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Ben Stokes helps batsman Ollie Pope aim high for England

Time to step up: Pope is out to learn from cricket’s superstars as he eyes a place among the game’s greats PICTURE: GETTY

OLLIE POPE has his sights set on becoming one of the world’s leading batsmen after superstar all-rounder Ben Stokes took him under his wing.

Despite being just five matches into his England career, Pope is being tipped as the most promising youngster to emerge from county cricket since his international captain Joe Root.

The 22-year-old does not shy away from the expectation generated by a towering first-class average of 58.06 and two half-centuries in his last three innings heading into tomorrow’s third Test with South Africa in Port Elizabeth.

And in a bid to fulfil his potential, Pope admits to taking a leaf out of Stokes’ (pictured above) training regime.

‘In New Zealand I realised what was needed, so I’d go under Stokes’ wing a little bit and after the warm-up games we’d run back to the hotel and even do a running session the day before the games,’ said the Surrey batsman.

‘You can get used to getting in those good habits. You can control everything in your power to make sure you’re as fit as you can be.’

Big influences: Steve Smith (above) and Virat Kohli (below) PICTURES: GETTY/AP

Stokes is not the only major influence on Pope, who has also made a point of learning from the likes of Steve Smith and Virat Kohli. Reflecting on the way he managed the lower order during his 61 not out in Cape Town, Pope said: ‘I was just remembering how some of the best players in the world have done it.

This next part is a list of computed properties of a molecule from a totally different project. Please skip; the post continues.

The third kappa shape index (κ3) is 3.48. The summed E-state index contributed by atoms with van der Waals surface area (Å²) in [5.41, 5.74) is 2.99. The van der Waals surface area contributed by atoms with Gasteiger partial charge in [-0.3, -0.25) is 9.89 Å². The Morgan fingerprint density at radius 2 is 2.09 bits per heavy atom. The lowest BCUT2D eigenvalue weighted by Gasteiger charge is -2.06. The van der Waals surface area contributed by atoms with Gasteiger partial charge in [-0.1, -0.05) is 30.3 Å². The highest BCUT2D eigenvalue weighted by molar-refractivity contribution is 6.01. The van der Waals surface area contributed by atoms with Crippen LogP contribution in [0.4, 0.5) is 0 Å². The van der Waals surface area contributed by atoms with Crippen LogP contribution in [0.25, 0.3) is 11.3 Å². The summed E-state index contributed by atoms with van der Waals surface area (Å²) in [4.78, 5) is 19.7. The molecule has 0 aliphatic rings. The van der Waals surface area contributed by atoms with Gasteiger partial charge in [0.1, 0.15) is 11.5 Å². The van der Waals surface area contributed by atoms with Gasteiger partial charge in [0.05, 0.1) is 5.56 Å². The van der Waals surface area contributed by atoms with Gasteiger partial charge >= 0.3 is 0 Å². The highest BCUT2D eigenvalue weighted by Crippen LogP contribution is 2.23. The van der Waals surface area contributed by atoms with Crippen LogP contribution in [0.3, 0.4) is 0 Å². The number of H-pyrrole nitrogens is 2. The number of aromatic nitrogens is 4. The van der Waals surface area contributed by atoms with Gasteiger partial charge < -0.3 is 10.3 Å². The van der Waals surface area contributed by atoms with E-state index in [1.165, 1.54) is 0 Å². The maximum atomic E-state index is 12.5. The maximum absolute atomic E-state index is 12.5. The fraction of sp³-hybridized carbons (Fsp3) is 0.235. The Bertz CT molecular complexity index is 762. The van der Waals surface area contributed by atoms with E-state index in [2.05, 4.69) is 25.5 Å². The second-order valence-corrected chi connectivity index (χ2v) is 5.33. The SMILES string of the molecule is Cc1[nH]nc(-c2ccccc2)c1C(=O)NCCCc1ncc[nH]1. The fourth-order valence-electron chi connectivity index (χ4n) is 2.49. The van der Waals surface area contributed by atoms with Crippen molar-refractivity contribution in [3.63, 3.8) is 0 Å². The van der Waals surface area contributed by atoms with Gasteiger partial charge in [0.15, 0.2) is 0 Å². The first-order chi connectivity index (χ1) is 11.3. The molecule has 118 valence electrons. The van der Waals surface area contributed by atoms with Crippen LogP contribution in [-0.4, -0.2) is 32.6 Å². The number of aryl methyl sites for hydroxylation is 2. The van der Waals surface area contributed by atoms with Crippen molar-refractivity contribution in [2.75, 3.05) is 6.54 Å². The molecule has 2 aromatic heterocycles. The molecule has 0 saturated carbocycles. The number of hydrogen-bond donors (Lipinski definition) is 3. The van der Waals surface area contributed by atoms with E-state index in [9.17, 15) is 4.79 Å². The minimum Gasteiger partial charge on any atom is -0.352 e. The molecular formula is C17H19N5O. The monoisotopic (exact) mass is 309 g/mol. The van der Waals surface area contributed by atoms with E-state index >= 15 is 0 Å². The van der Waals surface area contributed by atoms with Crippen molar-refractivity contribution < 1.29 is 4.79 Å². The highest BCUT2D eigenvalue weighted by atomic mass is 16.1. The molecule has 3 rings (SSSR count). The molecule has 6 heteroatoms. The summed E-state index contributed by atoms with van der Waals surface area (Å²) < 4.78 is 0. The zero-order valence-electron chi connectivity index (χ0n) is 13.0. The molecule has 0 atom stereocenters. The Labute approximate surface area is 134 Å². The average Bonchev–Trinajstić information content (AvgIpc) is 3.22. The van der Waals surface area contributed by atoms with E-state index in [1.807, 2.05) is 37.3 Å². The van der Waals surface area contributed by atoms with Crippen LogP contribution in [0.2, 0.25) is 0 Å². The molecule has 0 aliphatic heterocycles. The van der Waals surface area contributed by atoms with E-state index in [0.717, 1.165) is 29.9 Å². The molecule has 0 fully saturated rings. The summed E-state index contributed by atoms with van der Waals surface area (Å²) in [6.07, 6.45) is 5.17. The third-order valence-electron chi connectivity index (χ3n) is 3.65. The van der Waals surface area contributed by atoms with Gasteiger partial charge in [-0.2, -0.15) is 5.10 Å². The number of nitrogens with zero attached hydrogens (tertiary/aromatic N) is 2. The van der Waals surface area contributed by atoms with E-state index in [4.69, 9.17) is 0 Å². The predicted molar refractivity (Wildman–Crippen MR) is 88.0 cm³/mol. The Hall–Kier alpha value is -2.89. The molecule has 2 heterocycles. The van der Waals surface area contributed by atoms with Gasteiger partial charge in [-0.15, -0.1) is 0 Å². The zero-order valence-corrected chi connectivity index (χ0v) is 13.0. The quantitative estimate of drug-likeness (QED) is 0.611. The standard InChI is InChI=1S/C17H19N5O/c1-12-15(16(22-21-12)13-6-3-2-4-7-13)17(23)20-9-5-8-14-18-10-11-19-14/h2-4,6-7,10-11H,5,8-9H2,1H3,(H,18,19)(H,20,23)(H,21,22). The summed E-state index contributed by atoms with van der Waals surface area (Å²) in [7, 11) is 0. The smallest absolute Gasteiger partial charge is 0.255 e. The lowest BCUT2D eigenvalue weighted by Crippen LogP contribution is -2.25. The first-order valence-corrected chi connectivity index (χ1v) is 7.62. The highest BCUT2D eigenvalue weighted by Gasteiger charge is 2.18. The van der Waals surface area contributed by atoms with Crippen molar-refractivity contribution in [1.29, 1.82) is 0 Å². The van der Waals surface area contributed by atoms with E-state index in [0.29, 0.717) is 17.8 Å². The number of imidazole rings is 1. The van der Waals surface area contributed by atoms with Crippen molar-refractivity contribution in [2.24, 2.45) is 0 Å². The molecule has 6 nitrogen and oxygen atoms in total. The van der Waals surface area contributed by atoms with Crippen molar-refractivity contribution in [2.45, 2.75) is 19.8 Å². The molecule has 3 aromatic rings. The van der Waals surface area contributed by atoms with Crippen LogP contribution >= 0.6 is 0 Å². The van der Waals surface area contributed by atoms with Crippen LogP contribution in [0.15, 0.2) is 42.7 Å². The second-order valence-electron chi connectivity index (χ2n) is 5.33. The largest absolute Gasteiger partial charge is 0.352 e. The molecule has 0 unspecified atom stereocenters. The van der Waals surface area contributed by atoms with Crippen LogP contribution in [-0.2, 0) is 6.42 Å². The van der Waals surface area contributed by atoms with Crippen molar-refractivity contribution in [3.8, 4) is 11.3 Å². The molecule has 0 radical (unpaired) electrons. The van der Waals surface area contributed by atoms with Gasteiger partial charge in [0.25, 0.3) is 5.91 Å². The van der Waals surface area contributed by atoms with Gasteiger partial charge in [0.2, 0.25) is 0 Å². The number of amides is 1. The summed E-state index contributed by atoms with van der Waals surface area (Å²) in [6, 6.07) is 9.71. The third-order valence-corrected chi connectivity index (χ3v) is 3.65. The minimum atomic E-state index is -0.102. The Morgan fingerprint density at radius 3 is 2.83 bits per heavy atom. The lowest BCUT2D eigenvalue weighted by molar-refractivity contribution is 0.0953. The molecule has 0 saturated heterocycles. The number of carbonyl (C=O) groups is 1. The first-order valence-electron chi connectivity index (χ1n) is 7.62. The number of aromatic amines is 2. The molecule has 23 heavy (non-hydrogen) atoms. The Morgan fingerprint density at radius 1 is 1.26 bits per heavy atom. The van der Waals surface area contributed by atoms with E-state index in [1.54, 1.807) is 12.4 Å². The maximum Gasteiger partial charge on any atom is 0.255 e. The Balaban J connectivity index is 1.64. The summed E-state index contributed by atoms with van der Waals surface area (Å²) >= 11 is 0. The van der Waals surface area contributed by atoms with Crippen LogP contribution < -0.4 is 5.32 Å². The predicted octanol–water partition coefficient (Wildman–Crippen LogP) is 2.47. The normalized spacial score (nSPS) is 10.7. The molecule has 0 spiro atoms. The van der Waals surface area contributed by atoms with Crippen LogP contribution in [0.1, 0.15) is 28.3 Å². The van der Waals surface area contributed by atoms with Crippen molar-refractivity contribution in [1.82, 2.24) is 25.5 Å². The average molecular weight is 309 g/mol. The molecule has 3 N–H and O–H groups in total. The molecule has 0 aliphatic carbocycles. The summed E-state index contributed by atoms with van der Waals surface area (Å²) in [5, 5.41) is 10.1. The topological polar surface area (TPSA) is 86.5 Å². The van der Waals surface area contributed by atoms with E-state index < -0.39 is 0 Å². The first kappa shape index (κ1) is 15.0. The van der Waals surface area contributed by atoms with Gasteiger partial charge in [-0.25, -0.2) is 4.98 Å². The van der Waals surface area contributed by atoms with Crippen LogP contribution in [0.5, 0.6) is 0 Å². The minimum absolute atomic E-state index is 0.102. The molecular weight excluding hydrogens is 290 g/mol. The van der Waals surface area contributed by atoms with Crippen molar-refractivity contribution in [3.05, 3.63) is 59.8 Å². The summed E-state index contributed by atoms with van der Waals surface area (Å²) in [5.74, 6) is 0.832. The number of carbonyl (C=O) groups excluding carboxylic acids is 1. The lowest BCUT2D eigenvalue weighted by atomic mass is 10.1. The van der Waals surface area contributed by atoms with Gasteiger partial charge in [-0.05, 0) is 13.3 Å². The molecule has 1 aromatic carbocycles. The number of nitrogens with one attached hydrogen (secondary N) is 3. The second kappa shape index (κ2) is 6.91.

‘I remember watching Smith and Kohli from when they played against England and how, even when they were nine down, they were trying to face almost every ball.

‘They are the guys you want to be like — and Rooty. They have been the main runscorers in international cricket over the last however many years and hopefully I’ve got the game that I can start building towards that, get some big scores and follow in some of their footsteps.

‘I wouldn’t say I tried to copy their techniques because they all play differently but they all have solid foundations and can build their game around that. That’s what I’m trying to do as well, just nailing those basics and nailing the technique. Hopefully, if I keep doing the right things, the big scores will follow.’

Despite exuding self-belief now, Pope admits he felt far less settled during his first couple of appearances in the summer of 2018, adding: ‘The first time I was picked I felt like it was almost a bit of a lottery. I was thinking “hopefully I’ll get a score but if I miss out, so be it”.

‘Over the last year or so I’ve got a lot of confidence. I feel like I’m in a good place with my game and I’ve got the technique and mindset to go and do it.’

Buttler has got it covered

BEN STOKES has been the main man for England over the past year but team-mate Jos Buttler takes the honour of being the latest Wisden cover star.

The wicketkeeper breaking the stumps to seal World Cup final success over New Zealand is the picture chosen by the famous almanac for the front of its 157th edition.

Wisden editor Lawrence Booth said: ‘It needed something special to keep Ben Stokes off the cover, and this really was something special: arguably the most important split second in the history of English cricket. No one who watched the final will ever forget it.’